Stokes O'Brien

California Insurance Company’s Duty to Defend Lawsuits

Posted in Insurance Bad Faith on January 13, 2016

In California, when you have a liability policy with an insurance company, it often has a duty to defend a lawsuit against you.  The duty to defend exists whether or not the liability claim is actually covered under the policy.  The test for a California insurance company’s duty to defend lawsuits is only whether the claim is potentially covered under the policy.

If an insurance company does not defend you for a covered (or potentially covered) claim, the insurance company may be liable to you for insurance bad faith.   To establish an insurance bad faith lawsuit, you must show:

  1. Duty to Defend: you must show the claim is potentially covered by the policy and you are the insured party;
  2. Notice and Request to Defend: you must inform the insurance company of the lawsuit and request a defense;
  3. Refusal to Defend: the insurance company must refuse to provide you with a defense lawyer in the lawsuit.

To qualify as insurance bad faith (and not a mere breach of contract), the insurance company’s refusal to defend must be “unreasonable” or “without proper cause.”   This means the insurer must consciously and deliberately refuse to defend in light of the obligations under the policy — not make an honest mistake, act negligently, etc.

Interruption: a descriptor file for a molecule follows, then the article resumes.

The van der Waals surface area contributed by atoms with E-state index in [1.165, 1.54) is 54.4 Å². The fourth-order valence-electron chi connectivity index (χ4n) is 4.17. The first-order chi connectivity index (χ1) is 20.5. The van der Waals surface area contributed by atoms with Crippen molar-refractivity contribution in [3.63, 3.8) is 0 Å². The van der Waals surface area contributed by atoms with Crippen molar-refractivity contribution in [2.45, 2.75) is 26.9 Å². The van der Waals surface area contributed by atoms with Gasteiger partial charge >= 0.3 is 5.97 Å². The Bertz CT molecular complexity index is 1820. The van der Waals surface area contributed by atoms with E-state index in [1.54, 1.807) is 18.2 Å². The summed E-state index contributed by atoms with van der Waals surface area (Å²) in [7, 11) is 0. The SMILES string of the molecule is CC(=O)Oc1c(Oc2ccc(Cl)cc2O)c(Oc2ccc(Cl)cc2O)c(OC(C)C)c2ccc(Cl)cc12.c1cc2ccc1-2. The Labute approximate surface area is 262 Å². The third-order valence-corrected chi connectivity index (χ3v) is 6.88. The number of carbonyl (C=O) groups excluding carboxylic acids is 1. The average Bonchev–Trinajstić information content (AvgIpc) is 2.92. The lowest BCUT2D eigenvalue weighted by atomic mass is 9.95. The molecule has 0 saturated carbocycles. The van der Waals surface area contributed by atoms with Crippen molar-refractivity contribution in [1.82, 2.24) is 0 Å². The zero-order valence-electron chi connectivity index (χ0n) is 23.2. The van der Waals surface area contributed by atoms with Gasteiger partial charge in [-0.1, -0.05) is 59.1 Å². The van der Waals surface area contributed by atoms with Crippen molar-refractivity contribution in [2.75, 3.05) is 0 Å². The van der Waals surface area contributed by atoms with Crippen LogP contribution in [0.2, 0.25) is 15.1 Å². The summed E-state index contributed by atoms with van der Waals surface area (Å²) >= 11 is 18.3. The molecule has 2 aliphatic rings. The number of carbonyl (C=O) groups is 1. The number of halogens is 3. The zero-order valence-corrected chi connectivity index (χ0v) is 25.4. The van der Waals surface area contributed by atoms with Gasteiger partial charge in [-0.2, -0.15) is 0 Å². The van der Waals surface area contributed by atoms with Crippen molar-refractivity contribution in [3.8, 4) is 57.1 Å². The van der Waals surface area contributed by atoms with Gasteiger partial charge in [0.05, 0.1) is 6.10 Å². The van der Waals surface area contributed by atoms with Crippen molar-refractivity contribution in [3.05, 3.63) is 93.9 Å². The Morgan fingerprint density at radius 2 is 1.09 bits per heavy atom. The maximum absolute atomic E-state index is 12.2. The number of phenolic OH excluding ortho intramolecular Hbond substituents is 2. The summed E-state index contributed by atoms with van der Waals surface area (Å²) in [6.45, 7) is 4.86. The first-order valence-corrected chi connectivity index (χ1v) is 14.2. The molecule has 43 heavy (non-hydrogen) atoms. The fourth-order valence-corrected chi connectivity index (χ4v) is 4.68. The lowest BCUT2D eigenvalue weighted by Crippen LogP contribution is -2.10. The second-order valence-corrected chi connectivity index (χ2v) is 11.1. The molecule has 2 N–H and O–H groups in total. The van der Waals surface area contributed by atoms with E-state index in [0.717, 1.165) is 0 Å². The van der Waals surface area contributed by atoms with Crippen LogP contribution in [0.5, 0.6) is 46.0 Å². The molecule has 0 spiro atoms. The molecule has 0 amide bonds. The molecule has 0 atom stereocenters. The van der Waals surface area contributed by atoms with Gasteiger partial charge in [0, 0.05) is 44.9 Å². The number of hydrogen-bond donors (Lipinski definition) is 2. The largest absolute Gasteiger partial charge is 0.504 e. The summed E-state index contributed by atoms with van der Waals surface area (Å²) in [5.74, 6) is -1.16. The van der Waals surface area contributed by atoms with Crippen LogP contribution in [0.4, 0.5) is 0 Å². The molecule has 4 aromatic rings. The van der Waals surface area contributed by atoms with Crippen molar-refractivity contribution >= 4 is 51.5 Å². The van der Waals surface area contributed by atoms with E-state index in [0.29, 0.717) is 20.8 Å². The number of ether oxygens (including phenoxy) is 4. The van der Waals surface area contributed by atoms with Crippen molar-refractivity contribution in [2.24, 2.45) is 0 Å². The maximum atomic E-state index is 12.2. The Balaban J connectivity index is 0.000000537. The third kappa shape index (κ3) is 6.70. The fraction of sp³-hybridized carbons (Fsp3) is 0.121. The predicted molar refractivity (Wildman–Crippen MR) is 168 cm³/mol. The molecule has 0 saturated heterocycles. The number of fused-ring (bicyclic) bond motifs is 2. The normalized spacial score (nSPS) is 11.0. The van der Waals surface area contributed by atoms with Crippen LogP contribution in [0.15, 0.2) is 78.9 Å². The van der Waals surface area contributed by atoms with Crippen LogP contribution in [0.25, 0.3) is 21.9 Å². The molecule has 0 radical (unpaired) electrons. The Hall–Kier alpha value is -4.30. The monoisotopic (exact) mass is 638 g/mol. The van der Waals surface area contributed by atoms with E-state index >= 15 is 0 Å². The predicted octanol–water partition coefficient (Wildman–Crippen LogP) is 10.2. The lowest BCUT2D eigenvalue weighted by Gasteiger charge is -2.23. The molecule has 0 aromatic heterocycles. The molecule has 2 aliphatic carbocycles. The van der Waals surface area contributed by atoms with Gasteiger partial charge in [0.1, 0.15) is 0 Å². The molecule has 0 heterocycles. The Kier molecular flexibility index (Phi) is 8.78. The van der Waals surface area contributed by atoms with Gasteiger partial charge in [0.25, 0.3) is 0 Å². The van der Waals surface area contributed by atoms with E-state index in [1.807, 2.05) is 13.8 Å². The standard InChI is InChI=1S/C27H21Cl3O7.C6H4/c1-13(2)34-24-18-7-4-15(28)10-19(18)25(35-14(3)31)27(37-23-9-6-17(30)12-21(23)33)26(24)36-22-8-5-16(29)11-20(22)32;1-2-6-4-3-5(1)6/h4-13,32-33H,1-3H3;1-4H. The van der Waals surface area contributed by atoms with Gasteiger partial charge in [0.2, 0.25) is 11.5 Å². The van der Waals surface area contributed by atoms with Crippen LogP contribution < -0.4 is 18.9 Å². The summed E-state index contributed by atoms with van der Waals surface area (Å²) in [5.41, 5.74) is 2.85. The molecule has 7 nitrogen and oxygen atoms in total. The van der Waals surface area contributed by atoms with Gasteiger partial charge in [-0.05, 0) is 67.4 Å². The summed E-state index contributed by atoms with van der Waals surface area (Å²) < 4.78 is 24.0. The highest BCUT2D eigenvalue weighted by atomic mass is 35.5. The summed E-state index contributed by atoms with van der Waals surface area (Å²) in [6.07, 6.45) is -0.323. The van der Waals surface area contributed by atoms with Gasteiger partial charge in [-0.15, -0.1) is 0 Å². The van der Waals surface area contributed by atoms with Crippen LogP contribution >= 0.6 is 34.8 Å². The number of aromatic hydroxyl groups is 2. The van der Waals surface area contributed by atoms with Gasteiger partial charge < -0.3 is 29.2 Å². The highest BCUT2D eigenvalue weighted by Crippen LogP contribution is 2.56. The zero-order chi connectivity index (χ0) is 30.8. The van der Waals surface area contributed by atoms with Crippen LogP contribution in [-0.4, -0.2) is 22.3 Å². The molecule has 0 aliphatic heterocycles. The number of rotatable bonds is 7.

As you can imagine, the issue often becomes whether there is a deliberate refusal to defend v. negligence, etc., but whether there is the potential for coverage in the first place.  Insurance companies know, however, that reading the coverage too narrow exposes them to a wide of array of consequences, including an inability to control the outcome of the underlying case, a breach of contract lawsuit, and an insurance bad faith lawsuit.

In a breach of contract lawsuit for failure to defend, you can recover your attorney fees and costs (in defending the lawsuit the insurance company should have), plus any other expenses that foreseeably occurred as a consequence.  If you can establish bad faith, you can recover all expenses and damages caused, whether foreseeable or not, plus emotional distress damages and punitive damages.

If you have questions about a California insurance company’s duty to defend lawsuits, do not hesitate to contact our San Diego insurance bad faith lawyers for a free consultation.  We can be reached via the contact us page, or at 619-535-5151.